Evenant Online Course:
The Aspiring Trailer Music Composer
Review by Andrew Overfield
Edited by Sam Hughes
Publisher: Evenant Online
Course Leader: Christian Baczyk
Reviewed on: Web
Back in October I came across an offer via a few mutual friends on Facebook that a trailer music course was being released. Having dabbled in the area of trailer music since around May of 2016, I wanted to give this a go and hopefully learn something to “up my chops” and better my output as a composer.
Not only am I incredibly interested in the field of trailer music (I’m drawn to writing “epic” and big bombastic music due to my influences and style) but I discovered this online course was being led by a composer I admire a lot; Christian Baczyk (Founder of End of Silence trailer music library).
As the course was already live, as soon as I signed up, I was taken to the main page, which allowed me to access all the course content straight away. Even though I had signed up using the 4-instalments method of payment. This was fantastic for me, as it meant I could work at my own pace as quick or as relaxed as I wanted to, whilst not worrying about having to wait for modules to open up to access. I really appreciate the flexibility available.
Moving onto the course itself.
You are presented with 11 different ‘chapters’, each with a various number of modules contained within. These chapters range from the preface and introduction, trailer music to structure of the track, the mix and studio equipment. There is a large variety of information pertaining to the layout, licensing, writing, production and publishing of the trailer music industry.
One good thing I noticed is that this course is not biased towards the tutor or EoS. There are many brilliant examples of trailers and their cues littered around the course to exemplify the modules and their respective aims from many genres, publishers and writers outside of the End of Silence family of composers.
After completing a number of modules, going at a steady pace I came across tutorials and “how to” sections, where Walid Feghali offers his own insights into creating trailer music from start to end and the production methods used. It also mentions that there are a lot of different methods that work better for other composers, so this might not be the most ideal method for everyone.
Due to my experience working with trailers, I already had a basic idea of the scheduling, critique and publishing in it’s field. However, this course gave a new perspective on trailer music and the inner workings of structure and form. Considering that this industry can be quite specific in it’s requirements, with hundreds of composers all pitching for only a handful of jobs, not a lot of composers will openly advise on their process and contacts. Christian on the other hand, whilst not stating “this is exactly what I do, or what we look for and that’s where the big bucks are” offers a very honest and somewhat detailed lecture.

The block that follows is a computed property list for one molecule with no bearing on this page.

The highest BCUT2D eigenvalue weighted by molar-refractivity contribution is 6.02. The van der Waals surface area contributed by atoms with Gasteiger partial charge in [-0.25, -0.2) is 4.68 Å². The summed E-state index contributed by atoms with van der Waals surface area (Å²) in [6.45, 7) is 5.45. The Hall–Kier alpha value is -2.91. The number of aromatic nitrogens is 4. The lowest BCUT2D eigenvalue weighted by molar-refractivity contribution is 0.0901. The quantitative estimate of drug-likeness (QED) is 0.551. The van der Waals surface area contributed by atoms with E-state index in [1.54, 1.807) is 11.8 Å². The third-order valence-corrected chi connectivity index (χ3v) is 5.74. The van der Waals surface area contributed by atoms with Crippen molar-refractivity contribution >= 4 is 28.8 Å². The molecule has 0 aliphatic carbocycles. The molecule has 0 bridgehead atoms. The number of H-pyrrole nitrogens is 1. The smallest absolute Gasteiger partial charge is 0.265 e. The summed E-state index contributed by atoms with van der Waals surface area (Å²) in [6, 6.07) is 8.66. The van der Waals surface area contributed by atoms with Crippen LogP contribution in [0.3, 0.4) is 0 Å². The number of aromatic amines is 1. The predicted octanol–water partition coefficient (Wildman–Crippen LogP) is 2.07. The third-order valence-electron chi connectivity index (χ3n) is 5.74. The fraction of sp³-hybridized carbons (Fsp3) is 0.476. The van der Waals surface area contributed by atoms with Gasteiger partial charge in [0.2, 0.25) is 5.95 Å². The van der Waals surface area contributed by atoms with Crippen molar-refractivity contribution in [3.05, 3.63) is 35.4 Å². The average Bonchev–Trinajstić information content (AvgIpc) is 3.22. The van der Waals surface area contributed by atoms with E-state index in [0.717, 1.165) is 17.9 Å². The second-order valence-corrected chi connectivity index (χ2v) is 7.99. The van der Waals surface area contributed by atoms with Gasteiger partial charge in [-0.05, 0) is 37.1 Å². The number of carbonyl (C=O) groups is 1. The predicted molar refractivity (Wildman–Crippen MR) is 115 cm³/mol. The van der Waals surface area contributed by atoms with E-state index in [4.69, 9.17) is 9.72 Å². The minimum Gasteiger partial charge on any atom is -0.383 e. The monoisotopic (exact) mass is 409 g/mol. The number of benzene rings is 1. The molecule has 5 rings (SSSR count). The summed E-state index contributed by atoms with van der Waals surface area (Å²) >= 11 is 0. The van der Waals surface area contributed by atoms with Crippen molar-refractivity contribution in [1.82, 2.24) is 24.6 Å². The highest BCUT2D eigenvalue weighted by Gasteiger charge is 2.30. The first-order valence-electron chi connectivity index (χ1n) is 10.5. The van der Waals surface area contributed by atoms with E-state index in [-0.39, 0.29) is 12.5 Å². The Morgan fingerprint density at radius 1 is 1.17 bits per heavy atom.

The course offers basic understandings of terminology and form so that a fresh composer, new to the genre can understand terms like “Riser” “Downer” etc. There are some occasions where the module may be short, or may only have a few YouTube video links to act as an example of what the tutor is explaining but overall, this course is detailed and concise.
This course is ideal for anyone interested in attempting the world of trailer music, or even a great refresher for those already writing similar music. I would possibly not recommend this to full time trailer music composers unless you’re stuck in a creative rut and want to refresh your palette and go back to basics.
However, there is enough here for the beginner to get started in trailer music composition. The course itself also admits, this is not “quick win” into the industry of trailer music. It won’t happen overnight, but it’s a great insight to get you on the right path to honing your craft.
In my opinion, this course would not be aimed at the entry-level composer with no experience whatsoever. I would expect a basic knowledge of your chosen DAW, the ability to create and mix a piece is ideal with a fundamental base of knowledge surrounding writing music in general.
Outside of that, for those interested in the field, it’s a great tool comes with a very helpful community. Each module has a comments section which other students on the course can discuss the topic, or their specific creations for that module. Every now and again Christian and Walid will pop up too to offer constructive criticism and advice.
Anyway, enough of my ramblings, go check it out yourself!
Until next time…
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The Sound Architect